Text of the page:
Do you need a transplant? How to choose the right program
If your physician told you that you needed an organ transplant, would you know how to navigate the complex process of choosing a transplant program and surgeon? Fortunately, there are several resources you can turn to for help.
One good place to start exploring and evaluating transplant programs is the non-profit United Network for Organ Sharing (UNOS). The organization is responsible for ensuring fair access to available organs, maintaining the national patient waiting list and organ allocation system, and coordinating the matching of organs with potential recipients.
The site has data for every transplant program in the U.S., including:
- survival rates
- median waiting times
- current waiting list numbers
The information is organized by organ or disease so it’s simple to research your specific situation.
A personal health advisor can be another valuable resource. An advisor can help you create the comprehensive universal medical record you’ll need to ensure all the physicians involved in your transplant have your complete medical information immediately available. Your advisor can provide you and your family with information about the transplant process, life after transplantation, and the latest research, all in language that’s easy to understand.
An advisor can also help you navigate the complexities of the transplant process. One of our members had been rejected for a lung transplant at a major hospital because of age and other chronic health conditions. We reviewed all of his health records and forwarded a complete medical summary to several transplant programs, including Bartley Griffith, MD, Chief of Cardiovascular Surgery and Lung Transplantation at University of Maryland Medical Center and a member of the PinnacleCare Medical Advisory Board.
After an in-person evaluation, UMMC accepted the member for their lung transplant program and he received the transplant soon after. After surgery, he told his advisor that PinnacleCare made all the difference in giving him this second chance and the ability to return to a normal life.
What questions should you ask when choosing a transplant program?
When seeking the most appropriate center for your transplant, there are several questions you should ask.
- How many transplants of the organ you need does the center perform each year? A larger volume of transplants means that the transplant team has more experience.
- What are the short- and long-term survival rates? Look not only at the center’s survival rates, but also compare actual rates with expected rates based on U.S. patient mortality rates analytically adjusted for recipient health and other factors that can affect the transplant outcome.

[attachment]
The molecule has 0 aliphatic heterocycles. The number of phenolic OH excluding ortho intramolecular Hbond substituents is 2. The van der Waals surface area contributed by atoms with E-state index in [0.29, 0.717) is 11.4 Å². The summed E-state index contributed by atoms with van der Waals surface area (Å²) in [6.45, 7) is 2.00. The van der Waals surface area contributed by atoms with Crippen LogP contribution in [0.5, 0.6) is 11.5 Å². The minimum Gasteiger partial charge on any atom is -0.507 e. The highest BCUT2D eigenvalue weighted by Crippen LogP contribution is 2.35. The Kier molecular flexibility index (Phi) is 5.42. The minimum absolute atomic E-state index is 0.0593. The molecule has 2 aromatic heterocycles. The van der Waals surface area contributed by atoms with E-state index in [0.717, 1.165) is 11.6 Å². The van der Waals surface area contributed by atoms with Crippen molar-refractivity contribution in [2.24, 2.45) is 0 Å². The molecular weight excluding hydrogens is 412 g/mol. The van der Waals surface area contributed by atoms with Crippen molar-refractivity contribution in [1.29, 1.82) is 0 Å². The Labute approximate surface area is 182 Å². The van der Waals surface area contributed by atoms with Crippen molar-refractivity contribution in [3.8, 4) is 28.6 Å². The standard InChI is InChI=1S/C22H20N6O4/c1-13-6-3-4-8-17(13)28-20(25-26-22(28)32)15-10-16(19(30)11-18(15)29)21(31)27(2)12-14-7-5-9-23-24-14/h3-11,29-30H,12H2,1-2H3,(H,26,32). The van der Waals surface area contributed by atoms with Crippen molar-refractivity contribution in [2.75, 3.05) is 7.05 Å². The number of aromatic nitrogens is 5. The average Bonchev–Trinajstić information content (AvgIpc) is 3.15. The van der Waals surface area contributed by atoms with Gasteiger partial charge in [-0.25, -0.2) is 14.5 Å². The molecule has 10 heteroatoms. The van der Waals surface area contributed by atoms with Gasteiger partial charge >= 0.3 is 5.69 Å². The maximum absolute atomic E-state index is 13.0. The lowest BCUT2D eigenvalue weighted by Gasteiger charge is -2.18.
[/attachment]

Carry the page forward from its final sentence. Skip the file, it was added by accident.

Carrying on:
- How long is the average patient on the waiting list before receiving a transplant? You need to know how long the wait is, because, the sooner the transplant can be performed, the better. Also, comparing the center’s wait times to national data may help you decide to choose a center in another region.
- How many organs are available in the area versus how many transplant candidates are on the waiting list? This question evaluates the competition for organs, comparing the population served with the potential and historical availability of organs.
- Is the center accredited by the Joint Commission on Accreditation of Healthcare Organizations (JCAHO), an independent, not-for-profit organization that evaluates U.S. health care organizations? You should also ask if the surgeon and other physicians involved in the process are board certified.
- How stable is the transplant team? Learn if any key members of the team have recently moved to another center, who has replaced them, and what experience and expertise the new team members possess.
- Does the center offer the complete spectrum of post-transplant follow-up care and resources? Follow-up care is especially critical in the first year post-transplant. If you receive your transplant at a center far from home, find out if the center can coordinate follow-up through medical providers with transplant care experience in your home community. You should also ask what support services are available to help you and family deal with post-transplant daily living.
Learn more about how a personal health advisor can help you with the complex process of getting an organ transplant.